W3C home > Mailing lists > Public > w3c-wai-ig@w3.org > July to September 1997

Re: Views on some accessibility details

From: Al Gilman <asgilman@access.digex.net>
Date: Tue, 22 Jul 1997 08:42:36 -0400 (EDT)
Message-Id: <199707221242.IAA10223@access5.digex.net>
To: w3c-wai-ig@w3.org
I think that Hiram's explanation of point (1) is helpful.

The person viewing the page gets better incremental-loading
performance if the sizes are given.

-- Al Gilman

----- Forwarded message from Hiram Lester, Jr. -----

From hwlester@pobox.com  Tue Jul 22 02:19:38 1997
Date: Tue, 22 Jul 1997 01:21:31 -0500 (CDT)
From: "Hiram Lester, Jr." <hwlester@pobox.com>
Sender: cosc0065@frank.mtsu.edu
To: Al Gilman <asgilman@access.digex.net>
cc: webwatch-l@teleport.com, lynx-dev@sig.net
Subject: Re: Views on some accessibility details (questions)
In-Reply-To: <199707220221.WAA01488@access4.digex.net>
Message-ID: <Pine.HPP.3.96.970722010609.11672C-100000@frank.mtsu.edu>

On Mon, 21 Jul 1997, Al Gilman wrote:

> (4) Finally, does validation also serve the purpose of making a site
> accessible? 
> Yes.  At least one non-trivial connection is this:
> 	Lynx serves the blind.
> 	Lynx does well with correct HTML; 
> 	not so well with not so correct HTML.
> Most of the unusable sites that the Lynx developers hear about,
> at least, are unusable because the HTML is really bad.

Not directly related to accessibility, but it also goes a long way toward
assuring that the page looks correct regardless of the browser used.  It
ensures you aren't relying on error recovery which exists in your favorite
browser but may not exist in a newer version of that same browser or a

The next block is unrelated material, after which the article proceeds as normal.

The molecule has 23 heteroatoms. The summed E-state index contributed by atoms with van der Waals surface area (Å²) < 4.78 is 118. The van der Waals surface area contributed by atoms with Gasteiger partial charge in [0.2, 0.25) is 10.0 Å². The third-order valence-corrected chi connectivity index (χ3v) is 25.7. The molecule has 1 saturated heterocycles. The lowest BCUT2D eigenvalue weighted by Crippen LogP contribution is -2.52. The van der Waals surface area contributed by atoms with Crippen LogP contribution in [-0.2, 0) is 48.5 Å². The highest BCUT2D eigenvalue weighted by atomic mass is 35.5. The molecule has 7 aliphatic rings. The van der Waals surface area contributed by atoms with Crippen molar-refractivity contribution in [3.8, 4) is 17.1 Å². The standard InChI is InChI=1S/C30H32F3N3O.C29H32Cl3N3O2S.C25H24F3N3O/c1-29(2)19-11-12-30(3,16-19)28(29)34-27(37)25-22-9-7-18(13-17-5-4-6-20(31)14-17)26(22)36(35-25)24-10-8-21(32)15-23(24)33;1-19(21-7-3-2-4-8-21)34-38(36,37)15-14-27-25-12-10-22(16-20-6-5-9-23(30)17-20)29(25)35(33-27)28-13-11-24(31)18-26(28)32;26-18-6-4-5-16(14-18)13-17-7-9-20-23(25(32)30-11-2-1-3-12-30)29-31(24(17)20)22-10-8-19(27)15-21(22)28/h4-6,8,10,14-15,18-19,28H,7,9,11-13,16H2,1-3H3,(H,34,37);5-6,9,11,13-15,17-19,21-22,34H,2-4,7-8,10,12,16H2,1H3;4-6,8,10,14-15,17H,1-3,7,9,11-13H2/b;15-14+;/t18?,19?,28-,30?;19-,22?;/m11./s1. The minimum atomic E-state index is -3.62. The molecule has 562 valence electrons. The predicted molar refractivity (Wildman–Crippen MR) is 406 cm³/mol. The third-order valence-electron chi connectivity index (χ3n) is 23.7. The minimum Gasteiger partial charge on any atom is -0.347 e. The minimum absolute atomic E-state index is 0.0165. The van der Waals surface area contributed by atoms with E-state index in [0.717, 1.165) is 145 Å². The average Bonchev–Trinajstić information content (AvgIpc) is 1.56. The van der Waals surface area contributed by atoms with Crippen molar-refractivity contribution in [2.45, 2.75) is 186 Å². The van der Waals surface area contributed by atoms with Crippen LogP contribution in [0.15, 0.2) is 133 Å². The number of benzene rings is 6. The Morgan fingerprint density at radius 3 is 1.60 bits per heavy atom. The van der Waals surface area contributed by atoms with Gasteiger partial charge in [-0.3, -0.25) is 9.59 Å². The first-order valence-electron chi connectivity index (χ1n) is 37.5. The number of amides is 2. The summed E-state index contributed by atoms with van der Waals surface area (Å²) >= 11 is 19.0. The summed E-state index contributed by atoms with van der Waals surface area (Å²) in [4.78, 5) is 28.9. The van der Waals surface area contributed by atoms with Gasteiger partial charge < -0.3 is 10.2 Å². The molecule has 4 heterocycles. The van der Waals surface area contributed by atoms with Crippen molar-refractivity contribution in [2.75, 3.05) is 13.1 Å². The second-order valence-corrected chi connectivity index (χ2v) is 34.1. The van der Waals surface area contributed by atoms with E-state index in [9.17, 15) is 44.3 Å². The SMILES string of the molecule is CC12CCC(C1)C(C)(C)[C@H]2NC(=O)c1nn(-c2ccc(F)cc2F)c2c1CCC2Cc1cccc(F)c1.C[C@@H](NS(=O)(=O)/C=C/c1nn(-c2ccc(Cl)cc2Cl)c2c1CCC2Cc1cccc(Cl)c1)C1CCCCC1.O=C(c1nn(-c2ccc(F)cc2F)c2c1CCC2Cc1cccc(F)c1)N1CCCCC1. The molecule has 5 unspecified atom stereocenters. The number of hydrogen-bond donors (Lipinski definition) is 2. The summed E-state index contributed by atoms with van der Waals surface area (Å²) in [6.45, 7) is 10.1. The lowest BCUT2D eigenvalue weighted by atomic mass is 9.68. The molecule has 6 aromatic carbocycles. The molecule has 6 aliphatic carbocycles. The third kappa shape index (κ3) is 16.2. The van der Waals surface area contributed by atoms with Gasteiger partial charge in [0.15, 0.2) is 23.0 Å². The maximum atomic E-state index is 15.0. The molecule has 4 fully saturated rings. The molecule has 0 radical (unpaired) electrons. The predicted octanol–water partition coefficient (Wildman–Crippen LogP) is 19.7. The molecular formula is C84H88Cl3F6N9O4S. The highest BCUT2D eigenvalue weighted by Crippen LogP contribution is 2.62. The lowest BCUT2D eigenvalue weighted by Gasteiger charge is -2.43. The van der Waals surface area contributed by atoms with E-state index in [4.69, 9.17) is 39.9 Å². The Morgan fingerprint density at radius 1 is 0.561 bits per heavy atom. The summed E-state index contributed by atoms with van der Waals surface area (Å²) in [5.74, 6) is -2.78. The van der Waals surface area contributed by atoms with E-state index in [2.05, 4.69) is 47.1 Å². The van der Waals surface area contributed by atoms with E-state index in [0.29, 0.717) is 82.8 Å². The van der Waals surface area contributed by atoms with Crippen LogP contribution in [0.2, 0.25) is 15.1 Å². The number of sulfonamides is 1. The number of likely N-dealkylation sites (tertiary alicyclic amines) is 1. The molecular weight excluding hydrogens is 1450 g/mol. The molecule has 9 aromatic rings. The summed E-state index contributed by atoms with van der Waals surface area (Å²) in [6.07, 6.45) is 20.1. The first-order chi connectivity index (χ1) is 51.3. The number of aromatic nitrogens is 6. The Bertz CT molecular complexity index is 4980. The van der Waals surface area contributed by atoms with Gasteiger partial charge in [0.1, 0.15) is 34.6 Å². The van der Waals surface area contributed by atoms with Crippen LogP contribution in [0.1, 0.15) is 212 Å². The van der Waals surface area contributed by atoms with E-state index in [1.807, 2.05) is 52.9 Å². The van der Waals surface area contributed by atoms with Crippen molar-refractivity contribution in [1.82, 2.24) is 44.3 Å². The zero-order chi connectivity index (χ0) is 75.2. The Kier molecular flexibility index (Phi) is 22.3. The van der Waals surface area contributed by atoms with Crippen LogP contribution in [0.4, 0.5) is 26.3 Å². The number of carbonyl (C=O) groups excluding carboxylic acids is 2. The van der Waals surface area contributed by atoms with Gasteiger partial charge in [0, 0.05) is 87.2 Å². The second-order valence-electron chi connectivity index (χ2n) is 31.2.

different browser.

I'm not sure if you were looking for comments on anything other than the
last two, but...

> (1) Do the Height and Width attributes in image tags alter page load time, 
> or do they simply load text first?

Yes, depending upon the browser, different results may be achieved without
these attributes.  In my experience, Netscape will not render text below
(or beside) images for which it has no size until it loads enough of the
image to get the size of the image itself.  It will then render down to
the next image.  Internet Explorer renders the entire text of the page
leaving small default sizes for the images.  When it begins loading the
image and figures out its size, it then RE-renders the text and other
images as necessary (possibly resulting in MANY redraws).  With both
browsers, if you specify proper HEIGHT and WIDTH attributes, the entire
text of the page will be rendered with the correct size for each image.
When those images are loaded, they will already have a space set aside for

To get a perfect example, create a page with 20 or 30 small icons (all
different) on a single line (bigger file sizes for the icons will help).
If you don't put proper attributes on these, you probably won't see
ANYTHING until the last image or 2 has begun loading (depends on the
browser settings for the number of simultaneous connections).  If you put
the attributes in, the page will at least appear and show each icon as it

Your mileage may vary depending on the browser, but in all cases, the
attributes do speed up the time before the page is actually usable.

> (2) Is it the case that the vast majority of web clients wrap ALT text? 

I haven't given any thought to this, but I assume that this would be the
case unless nbsp's are included in the ALT text.

   | Hiram W. Lester, Jr.               | E-Mail: hwlester@pobox.com    |
   | Computer Science                   | Home page:                    |
   | Middle Tennessee State University  |   http://pobox.com/~hwlester/ |

----- End of forwarded message from Hiram Lester, Jr. -----
Received on Tuesday, 22 July 1997 08:42:38 UTC

This archive was generated by hypermail 2.4.0 : Friday, 17 January 2020 20:35:45 UTC